The Stranahans immediately appealed to the Commonwealth Court and by its decision rendered July 7, 1997, they affirmed Judge Smith. Stranahan promptly then appealed to the Pennsylvania Supreme Court, and by that court's order entered September 12, 1997, it deferred a decision on whether to take the case until the pending Annenberg decision was filed.

          Finally, after Annenberg was decided, the Pennsylvania Supreme Court on August 29, 2000, dismissed the appeal of Stranahan. In the meantime, Judge Stranahan sadly had passed away.

          The net effect of all of this is two fold. First, we established new law in Pennsylvania that you cannot maintain a class action for a tax refund. Secondly, we made it possible to pursue our present effort to resolve this mess now without bankrupting the County.

          6. Let me now complete this with the chronology of the Annenberg case and the rules that it gave us.

          (a) In 1996, when the North Carolina Fulton case first came down, Walter Annenberg sued Montgomery County both personally and as his father's trustee to declare the personal property tax unconstitutional and to get a refund of 3.3 million dollars in taxes he had paid just for the year 1996. Remember that Montgomery County , like Mercer County, was one of the twenty counties left still levying the tax in 1996.

          (b) I will not detail the long chronology of this case other than to say that the Pennsylvania Supreme Court finally decided the case on June 1, 2000. However, the decision remained in limbo until October 30, 2000, when the United States Supreme Court denied Annenberg's petition for certiorari and the decision thus became final and binding.

          (c) So, the Pa. Supreme Court's decision is now solid law, and here is what it held. It is a mixed bag, witness the fact that Annenberg unsuccessfully appealed it. In layman's language, it was both good news and bad news.

          First the good news: Montgomery County did not have to give Walter back his 3.3 million dollars, automatically, because it held the Pennsylvania personal property tax is not unconstitutional as such! Translating this, the court has instructed Mercer County we do not have to make refunds for those who claimed them, automatically.

Now the bad news -2 points:

1. The 168 year old personal property tax provision that taxes only stock of out of state unregistered corporations and exempts Pennsylvania corporate stock is discriminatory and unconstitutional, and must end.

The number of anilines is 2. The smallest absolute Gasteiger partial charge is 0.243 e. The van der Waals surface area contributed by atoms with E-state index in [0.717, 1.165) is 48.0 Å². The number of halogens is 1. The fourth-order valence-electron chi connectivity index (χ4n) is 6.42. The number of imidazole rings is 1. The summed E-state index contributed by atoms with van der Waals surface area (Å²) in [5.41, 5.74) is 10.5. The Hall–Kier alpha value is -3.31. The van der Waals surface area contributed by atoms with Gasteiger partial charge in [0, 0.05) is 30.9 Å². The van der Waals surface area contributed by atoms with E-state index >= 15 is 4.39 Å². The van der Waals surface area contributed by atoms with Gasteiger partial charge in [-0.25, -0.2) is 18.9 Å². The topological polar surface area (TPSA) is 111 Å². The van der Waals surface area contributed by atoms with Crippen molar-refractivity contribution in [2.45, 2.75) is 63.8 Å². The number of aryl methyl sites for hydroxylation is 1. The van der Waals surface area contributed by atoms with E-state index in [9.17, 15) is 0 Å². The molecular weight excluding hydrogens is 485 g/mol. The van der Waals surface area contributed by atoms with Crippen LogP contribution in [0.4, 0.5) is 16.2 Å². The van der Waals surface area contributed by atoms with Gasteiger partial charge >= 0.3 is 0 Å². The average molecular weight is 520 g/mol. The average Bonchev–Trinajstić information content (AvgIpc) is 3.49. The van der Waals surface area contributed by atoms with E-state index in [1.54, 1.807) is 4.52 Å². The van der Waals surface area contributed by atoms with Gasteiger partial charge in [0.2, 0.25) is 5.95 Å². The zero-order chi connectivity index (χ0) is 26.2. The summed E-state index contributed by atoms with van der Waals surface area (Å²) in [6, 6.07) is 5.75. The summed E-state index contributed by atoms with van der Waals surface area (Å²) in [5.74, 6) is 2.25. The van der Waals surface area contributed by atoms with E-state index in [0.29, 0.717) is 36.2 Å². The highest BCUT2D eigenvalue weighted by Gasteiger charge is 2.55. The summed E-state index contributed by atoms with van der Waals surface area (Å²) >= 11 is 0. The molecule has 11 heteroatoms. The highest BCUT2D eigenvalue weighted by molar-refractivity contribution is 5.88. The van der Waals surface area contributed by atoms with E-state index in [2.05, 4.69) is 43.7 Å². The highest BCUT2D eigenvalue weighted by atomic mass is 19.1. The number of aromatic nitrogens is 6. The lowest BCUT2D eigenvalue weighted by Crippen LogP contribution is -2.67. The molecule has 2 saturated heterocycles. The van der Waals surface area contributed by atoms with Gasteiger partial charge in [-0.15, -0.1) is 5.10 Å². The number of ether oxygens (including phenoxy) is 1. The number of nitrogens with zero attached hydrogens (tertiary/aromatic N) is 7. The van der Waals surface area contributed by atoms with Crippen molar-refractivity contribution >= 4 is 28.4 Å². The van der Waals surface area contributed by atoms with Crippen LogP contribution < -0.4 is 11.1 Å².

2. Mercer County and others in like position not only have to remove it in the future if you want to keep the tax, and thus tax all stock but, in addition, unless you want to throw up your hands and give refunds to everyone who claimed them in time, you have to retroactively correct the past discrimination by reassessing to tax g1l stock for the years in question. More specifically, the court's language was you have to give "meaningful backward-looking relief".


           In conclusion, before I turn it over to Mr. Deforest, let me tell you that all of the counties mentioned and the 20 that still had the tax in 1996 have the same problem and we have been living with this. Various counties have various ideas of how to handle this. for example, Philadelphia County is going to reassess for just the year 1996 and then use the extra money collected from now, in addition, taxing Pennsylvania stocks to pay the tax refunds for 1993, 1994, and 1995 to those that filed for them.

          Here in Mercer County we have opted to follow the Montgomery County lead, and that is to reassess for each year and thus tax all stock which, for the first time, taxes Pennsylvania stock; but, at the same time, give any taxpayer the right to exchange a mutual release and call it square.

For more information regarding personal property tax please email:

Michael DeForest or Sheryl Skarica